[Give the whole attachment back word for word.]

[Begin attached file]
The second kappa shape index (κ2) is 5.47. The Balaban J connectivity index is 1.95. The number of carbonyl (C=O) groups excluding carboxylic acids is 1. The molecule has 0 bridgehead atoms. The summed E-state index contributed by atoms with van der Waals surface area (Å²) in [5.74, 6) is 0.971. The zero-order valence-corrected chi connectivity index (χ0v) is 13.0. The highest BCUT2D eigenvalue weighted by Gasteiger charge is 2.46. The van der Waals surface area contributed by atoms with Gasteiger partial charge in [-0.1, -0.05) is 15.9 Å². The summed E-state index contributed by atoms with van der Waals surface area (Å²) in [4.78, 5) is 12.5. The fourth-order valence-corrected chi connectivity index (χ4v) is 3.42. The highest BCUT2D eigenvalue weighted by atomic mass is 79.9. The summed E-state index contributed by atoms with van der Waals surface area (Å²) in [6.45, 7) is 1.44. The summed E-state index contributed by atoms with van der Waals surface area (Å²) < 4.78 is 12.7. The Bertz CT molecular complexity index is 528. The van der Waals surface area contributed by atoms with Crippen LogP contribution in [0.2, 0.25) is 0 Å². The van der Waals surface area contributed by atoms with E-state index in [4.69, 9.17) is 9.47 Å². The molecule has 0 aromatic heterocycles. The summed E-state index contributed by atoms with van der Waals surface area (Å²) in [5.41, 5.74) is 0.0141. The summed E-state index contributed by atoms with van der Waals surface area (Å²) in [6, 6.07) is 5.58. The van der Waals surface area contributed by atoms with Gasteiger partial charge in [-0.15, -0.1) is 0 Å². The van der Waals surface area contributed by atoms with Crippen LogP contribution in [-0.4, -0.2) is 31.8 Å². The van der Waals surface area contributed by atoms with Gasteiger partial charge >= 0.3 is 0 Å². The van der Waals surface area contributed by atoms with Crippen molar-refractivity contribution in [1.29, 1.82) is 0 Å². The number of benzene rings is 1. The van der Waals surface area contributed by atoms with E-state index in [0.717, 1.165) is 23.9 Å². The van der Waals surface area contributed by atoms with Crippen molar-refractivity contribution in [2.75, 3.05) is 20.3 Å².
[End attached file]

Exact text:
The second kappa shape index (κ2) is 5.47. The Balaban J connectivity index is 1.95. The number of carbonyl (C=O) groups excluding carboxylic acids is 1. The molecule has 0 bridgehead atoms. The summed E-state index contributed by atoms with van der Waals surface area (Å²) in [5.74, 6) is 0.971. The zero-order valence-corrected chi connectivity index (χ0v) is 13.0. The highest BCUT2D eigenvalue weighted by Gasteiger charge is 2.46. The van der Waals surface area contributed by atoms with Gasteiger partial charge in [-0.1, -0.05) is 15.9 Å². The summed E-state index contributed by atoms with van der Waals surface area (Å²) in [4.78, 5) is 12.5. The fourth-order valence-corrected chi connectivity index (χ4v) is 3.42. The highest BCUT2D eigenvalue weighted by atomic mass is 79.9. The summed E-state index contributed by atoms with van der Waals surface area (Å²) in [6.45, 7) is 1.44. The summed E-state index contributed by atoms with van der Waals surface area (Å²) < 4.78 is 12.7. The Bertz CT molecular complexity index is 528. The van der Waals surface area contributed by atoms with Crippen LogP contribution in [0.2, 0.25) is 0 Å². The van der Waals surface area contributed by atoms with E-state index in [4.69, 9.17) is 9.47 Å². The molecule has 0 aromatic heterocycles. The summed E-state index contributed by atoms with van der Waals surface area (Å²) in [5.41, 5.74) is 0.0141. The summed E-state index contributed by atoms with van der Waals surface area (Å²) in [6, 6.07) is 5.58. The van der Waals surface area contributed by atoms with Gasteiger partial charge in [-0.15, -0.1) is 0 Å². The van der Waals surface area contributed by atoms with Crippen LogP contribution in [-0.4, -0.2) is 31.8 Å². The van der Waals surface area contributed by atoms with Gasteiger partial charge >= 0.3 is 0 Å². The van der Waals surface area contributed by atoms with Crippen molar-refractivity contribution in [1.29, 1.82) is 0 Å². The number of benzene rings is 1. The van der Waals surface area contributed by atoms with E-state index in [0.717, 1.165) is 23.9 Å². The van der Waals surface area contributed by atoms with Crippen molar-refractivity contribution in [2.75, 3.05) is 20.3 Å².